And now for my interview with Sigmund Brouwer:
Q: You write in several different genres. Do you have a favorite?
A: I'm going to give a weasel answer here and say that I don't have a favorite genre, but justify it by adding when I write, I don't feel like I'm in a genre, but just focused on a story. Characters and their problems are paramount; genre is just background.
On the other hand, genre is a reality, so it's silly to pretend otherwise, and in the end, I think I like best what perhaps isn't classified as a genre yet -- visionary suspense. Broken Angel can fit in science fiction, but hopefully readers will enjoy a roller coaster ride as if it's a thriller too. If someone ever described my writing as Harlen Coben meets Michael Crichton, I'd pretend to be embarrassed by the acclaim, but you can guess otherwise.
Q: How have you grown and changed as a writer in the years since your debut as an author?
A: Any growing and changing is not the result of writing, but because of the wonderful influence of my wife, and our children, who came along after I'd been published for years. I'm a typical guy, and have to fight the temptation to use this genetic wiring as an excuse for excessive golf, tardiness and all my other weaknesses. But becoming a daddy has changed the core of my life, and I hope this is reflected in everything about me, including my writing. I see it, looking back, in Broken Angel too, a story about a father and daughter. I'm going to shamelessly plug brokenangelsong.com, because the music video there (Beautiful Bird, reflecting the theme of the book -- freedom) has my wife and our daughters.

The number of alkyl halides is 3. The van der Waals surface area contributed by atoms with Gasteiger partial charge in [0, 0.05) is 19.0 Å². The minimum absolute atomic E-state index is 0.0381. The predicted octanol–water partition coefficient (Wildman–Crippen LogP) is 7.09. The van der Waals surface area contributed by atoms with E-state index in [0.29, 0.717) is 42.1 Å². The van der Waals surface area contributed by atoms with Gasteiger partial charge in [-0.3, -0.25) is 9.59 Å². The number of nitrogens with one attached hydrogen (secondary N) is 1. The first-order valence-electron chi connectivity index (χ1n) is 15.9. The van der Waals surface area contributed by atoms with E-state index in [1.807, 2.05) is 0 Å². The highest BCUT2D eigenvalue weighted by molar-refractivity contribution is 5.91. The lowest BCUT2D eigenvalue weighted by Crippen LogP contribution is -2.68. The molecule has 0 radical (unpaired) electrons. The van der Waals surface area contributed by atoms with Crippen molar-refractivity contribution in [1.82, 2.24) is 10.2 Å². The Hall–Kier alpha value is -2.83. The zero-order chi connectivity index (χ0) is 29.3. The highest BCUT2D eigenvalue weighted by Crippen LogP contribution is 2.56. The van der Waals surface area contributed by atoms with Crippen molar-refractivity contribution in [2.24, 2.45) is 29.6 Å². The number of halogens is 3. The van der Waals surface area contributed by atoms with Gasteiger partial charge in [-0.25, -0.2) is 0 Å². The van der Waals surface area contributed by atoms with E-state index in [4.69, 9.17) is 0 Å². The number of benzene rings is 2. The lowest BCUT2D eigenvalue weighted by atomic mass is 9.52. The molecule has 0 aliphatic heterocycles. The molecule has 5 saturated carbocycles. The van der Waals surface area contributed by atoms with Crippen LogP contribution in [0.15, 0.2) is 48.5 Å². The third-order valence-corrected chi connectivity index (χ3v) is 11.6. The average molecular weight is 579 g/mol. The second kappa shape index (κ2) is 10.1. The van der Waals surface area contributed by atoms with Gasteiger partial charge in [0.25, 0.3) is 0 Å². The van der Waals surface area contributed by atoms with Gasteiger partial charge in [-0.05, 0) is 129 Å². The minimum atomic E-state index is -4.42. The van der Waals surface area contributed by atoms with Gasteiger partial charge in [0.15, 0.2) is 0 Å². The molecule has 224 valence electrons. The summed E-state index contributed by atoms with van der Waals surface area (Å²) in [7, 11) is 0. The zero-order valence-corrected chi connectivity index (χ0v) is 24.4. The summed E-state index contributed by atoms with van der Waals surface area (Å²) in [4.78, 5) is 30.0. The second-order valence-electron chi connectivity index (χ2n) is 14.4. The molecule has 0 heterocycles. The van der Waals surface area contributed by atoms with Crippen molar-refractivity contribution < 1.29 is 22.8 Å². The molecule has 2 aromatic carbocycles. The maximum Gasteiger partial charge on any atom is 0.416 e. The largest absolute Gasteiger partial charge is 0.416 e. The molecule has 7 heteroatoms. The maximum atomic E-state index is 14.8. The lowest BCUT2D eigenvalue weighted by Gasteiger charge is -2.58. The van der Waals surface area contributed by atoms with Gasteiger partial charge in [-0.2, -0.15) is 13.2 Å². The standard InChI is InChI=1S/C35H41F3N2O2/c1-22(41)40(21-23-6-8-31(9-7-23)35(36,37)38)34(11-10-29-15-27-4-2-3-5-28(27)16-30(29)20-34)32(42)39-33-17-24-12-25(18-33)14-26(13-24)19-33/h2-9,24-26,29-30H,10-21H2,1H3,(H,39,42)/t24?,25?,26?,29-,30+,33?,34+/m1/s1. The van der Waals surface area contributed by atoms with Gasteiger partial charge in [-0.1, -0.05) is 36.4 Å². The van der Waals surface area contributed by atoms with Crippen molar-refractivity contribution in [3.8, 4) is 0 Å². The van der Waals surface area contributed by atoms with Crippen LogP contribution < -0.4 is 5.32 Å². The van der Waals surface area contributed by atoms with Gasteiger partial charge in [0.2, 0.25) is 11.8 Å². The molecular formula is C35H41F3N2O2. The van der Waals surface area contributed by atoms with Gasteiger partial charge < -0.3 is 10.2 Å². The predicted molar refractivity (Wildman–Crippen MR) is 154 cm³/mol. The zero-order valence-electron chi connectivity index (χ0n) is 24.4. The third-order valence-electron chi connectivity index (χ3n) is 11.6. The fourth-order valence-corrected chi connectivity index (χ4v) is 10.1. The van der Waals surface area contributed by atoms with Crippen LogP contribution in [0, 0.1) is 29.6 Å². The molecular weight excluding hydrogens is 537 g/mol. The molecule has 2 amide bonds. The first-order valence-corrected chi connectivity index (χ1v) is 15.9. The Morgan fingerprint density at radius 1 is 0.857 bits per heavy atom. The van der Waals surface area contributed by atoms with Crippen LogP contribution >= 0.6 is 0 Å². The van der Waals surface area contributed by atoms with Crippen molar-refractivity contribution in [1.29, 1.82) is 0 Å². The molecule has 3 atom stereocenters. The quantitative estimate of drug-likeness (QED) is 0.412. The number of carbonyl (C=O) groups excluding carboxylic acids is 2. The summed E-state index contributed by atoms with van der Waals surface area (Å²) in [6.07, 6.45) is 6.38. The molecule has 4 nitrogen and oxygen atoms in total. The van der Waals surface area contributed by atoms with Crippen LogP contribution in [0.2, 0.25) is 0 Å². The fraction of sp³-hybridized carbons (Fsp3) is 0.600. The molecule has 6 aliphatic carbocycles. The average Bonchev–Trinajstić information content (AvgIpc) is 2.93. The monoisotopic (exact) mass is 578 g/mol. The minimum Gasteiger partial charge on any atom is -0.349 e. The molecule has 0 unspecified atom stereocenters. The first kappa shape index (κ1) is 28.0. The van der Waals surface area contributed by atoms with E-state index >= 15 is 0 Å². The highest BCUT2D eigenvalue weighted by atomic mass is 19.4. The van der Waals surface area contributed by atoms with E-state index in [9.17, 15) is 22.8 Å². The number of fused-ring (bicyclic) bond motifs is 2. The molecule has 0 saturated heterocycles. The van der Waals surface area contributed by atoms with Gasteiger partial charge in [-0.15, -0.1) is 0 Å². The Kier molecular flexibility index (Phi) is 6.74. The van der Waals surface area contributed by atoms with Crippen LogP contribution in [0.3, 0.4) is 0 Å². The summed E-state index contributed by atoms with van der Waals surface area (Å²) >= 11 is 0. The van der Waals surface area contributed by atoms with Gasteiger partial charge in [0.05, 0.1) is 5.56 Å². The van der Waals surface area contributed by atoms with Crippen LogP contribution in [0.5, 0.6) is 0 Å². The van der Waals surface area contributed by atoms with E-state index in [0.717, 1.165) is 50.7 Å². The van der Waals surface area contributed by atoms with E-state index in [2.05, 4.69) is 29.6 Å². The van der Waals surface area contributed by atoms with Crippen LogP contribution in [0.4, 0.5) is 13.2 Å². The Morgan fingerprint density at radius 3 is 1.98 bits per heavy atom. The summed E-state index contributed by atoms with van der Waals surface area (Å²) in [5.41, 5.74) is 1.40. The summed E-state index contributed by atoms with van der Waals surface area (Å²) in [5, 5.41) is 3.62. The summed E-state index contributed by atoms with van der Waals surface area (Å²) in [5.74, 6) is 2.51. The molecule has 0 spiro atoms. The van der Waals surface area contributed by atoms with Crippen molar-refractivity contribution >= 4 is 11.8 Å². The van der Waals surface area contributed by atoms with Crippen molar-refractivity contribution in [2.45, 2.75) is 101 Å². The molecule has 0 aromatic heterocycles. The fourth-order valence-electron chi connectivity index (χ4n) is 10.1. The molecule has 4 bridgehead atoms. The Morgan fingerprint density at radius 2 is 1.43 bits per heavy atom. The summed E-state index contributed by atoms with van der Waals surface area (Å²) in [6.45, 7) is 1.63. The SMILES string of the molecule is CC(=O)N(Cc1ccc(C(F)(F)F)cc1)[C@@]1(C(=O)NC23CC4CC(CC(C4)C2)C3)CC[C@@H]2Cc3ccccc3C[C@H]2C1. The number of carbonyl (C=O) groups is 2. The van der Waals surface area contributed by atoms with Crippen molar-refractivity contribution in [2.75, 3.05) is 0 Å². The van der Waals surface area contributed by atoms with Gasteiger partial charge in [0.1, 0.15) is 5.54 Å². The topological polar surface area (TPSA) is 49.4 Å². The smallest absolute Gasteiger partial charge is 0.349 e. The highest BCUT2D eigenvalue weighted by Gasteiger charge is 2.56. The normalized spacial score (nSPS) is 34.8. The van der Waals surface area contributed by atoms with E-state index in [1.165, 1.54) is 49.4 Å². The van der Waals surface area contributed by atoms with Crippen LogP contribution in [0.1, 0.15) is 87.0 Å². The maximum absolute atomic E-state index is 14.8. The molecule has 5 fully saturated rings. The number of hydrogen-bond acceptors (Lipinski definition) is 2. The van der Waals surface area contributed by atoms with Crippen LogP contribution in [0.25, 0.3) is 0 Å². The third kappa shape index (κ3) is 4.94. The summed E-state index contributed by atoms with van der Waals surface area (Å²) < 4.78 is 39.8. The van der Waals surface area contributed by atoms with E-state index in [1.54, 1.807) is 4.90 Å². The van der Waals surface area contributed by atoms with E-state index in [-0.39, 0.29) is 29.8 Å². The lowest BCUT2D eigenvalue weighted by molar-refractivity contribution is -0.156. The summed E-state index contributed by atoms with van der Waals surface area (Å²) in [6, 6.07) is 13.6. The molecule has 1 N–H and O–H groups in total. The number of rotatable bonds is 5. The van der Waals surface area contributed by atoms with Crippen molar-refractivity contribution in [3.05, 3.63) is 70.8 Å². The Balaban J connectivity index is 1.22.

Q: Where did you get the idea for Broken Angel?
A: I was asked to write a future-based story on genetics. Before our daughters came in our lives, I'm sure the story would have been much different, but as a daddy, I began to wonder about the consequences of experimenting on humans, and what would happen if you felt the guilt of hurting the child you loved, and were willing to sacrifice everything to protect this girl.
NOTE: (I asked Sigmund about some of the loose ends at the end of the novel, but I don't want to spoil it for anyone who has not read it. So suffice it to say, he told me he was working on a sequel. Sweet.)
Q: Did you model Caitlyn in any way after a real person?
A: Although I'm so focused on story when I write that I rarely think about metaphors and themes, I've come to realize that Caitlyn's life is each of ours.
We're each born into mystery and tragedy -- life is a mystery, like the questions about eternity that come with our existence. Tragic? As the only species aware of our mortality, we are doomed to know that each joy we have and the loves in our life will be extinguished by death.
We have a destiny beyond comprehension, once we leave the prison of our bodies.
Life is harsh, and tries to break us.
Even as life tries to break us, we have a sense of longing for the beyond, and we instinctively fight to soar.
Q: What do you want to write in the future?
A: In the future, I'd like to keep writing about the future, and tackle ideas like using evolutionary science to trace a genetic code back to the Adam and Eve and the first moments of human consciousness in all of history, or memory transfers that give defacto immortality, or a carnivorous fungus that grows computer-generated intelligence or. . .